The BBC Micro:bit isn’t just a great project board for children, but for anyone who wants to ease themself into programming with a relatively basic device. It’s awesome even without any micro:bit accessories .
But what exactly can you do with one of these modest-looking single-board computers (SBC)? Here are some awesome Micro:bit projects to get you started and inspire you.
Coding for Micro:bit Is Beginner-Friendly
We first looked at the BBC Micro:bit following its release in 2016, and since then the board has gone from strength to strength, embraced by developers of all ages looking for an avenue into coding.
Before we take a look at the best Micro:bit projects, it’s important to note that this little computer was designed for beginners. You don’t need to have years of programming experience to use this device; you only need a few minutes, at the most.
Micro:bit supports four programming languages:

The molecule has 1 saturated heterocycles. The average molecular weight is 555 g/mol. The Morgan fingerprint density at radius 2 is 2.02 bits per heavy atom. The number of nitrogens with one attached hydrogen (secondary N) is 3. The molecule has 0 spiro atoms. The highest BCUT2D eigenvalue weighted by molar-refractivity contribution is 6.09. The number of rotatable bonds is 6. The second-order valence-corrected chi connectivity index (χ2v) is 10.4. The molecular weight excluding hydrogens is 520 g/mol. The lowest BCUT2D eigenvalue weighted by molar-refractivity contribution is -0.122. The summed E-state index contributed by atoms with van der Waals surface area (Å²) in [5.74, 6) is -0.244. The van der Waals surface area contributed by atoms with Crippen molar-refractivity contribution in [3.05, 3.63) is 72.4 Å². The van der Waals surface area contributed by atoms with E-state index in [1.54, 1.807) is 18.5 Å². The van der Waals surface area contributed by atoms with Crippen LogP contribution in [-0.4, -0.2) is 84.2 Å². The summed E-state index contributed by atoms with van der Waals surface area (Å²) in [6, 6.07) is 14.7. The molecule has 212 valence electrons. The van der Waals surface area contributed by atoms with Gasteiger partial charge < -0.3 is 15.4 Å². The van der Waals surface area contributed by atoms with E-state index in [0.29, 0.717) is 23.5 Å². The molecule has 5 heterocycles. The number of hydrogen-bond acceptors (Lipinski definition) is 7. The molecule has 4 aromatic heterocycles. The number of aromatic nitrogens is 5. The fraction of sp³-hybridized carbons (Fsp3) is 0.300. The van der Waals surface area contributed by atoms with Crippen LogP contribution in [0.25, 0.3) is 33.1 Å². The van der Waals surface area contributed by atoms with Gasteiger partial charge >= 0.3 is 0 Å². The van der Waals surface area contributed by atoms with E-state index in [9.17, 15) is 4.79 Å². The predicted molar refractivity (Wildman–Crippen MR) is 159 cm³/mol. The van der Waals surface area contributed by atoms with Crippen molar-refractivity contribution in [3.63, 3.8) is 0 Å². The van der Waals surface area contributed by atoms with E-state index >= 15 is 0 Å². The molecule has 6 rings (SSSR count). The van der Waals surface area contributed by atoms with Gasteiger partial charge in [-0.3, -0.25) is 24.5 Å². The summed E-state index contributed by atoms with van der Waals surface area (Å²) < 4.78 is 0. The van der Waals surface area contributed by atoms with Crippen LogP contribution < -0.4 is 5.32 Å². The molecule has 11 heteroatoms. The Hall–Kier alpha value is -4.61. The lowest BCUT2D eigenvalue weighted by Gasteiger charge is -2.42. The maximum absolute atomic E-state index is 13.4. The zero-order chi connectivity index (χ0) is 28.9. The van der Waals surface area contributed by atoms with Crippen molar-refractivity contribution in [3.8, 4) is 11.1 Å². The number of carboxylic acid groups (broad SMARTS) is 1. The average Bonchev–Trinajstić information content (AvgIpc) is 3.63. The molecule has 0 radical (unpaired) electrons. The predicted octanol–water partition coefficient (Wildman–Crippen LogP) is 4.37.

- Block Editor, another graphical block-based system
- Microsoft Touch Develop, a text-based language
- MicroPython, a text-based editor mostly used by pro developers
If you’re new to coding, start with the graphical options before progressing to the text-based options when you’re comfortable. And now, without further ado, the BBC Micro:bit projects you’re here to see.
1. Micro:bit Flashing Heart
If you’re new to the Micro:bit, it’s a good idea to start with something simple and get to grips with the coding tools. You’ll also need to familiarize yourself with the practise of connecting the board to your computer to upload the programs you create.
Best for this is the creation of a flashing LED routine. The demonstration instructs you to design a heart, but really you could create any flashing image you want on the 5×5 LED grid.
2. Micro:bit Traffic Lights
Stepping it up a bit, why not take what you’ve learned so far and use it to program some traffic light-colored LEDs? With the help of, a breadboard, three resistors and jumper wires, you can connect the Micro:bit to cycle through the LEDs as if they’re traffic lights!
Is it possible to light two LEDs at the same time? Have a play around and find out what else you can do.
3. Micro:bit Buzz Wire Game
If everything you’ve seen so far is way below your level of expertise, it’s probably time to create a buzz wire game. You know the one: a length of bent wire challenges you to guide a wand of wire along it without contact. Once the buzzer sounds, you’re back to the beginning to try again!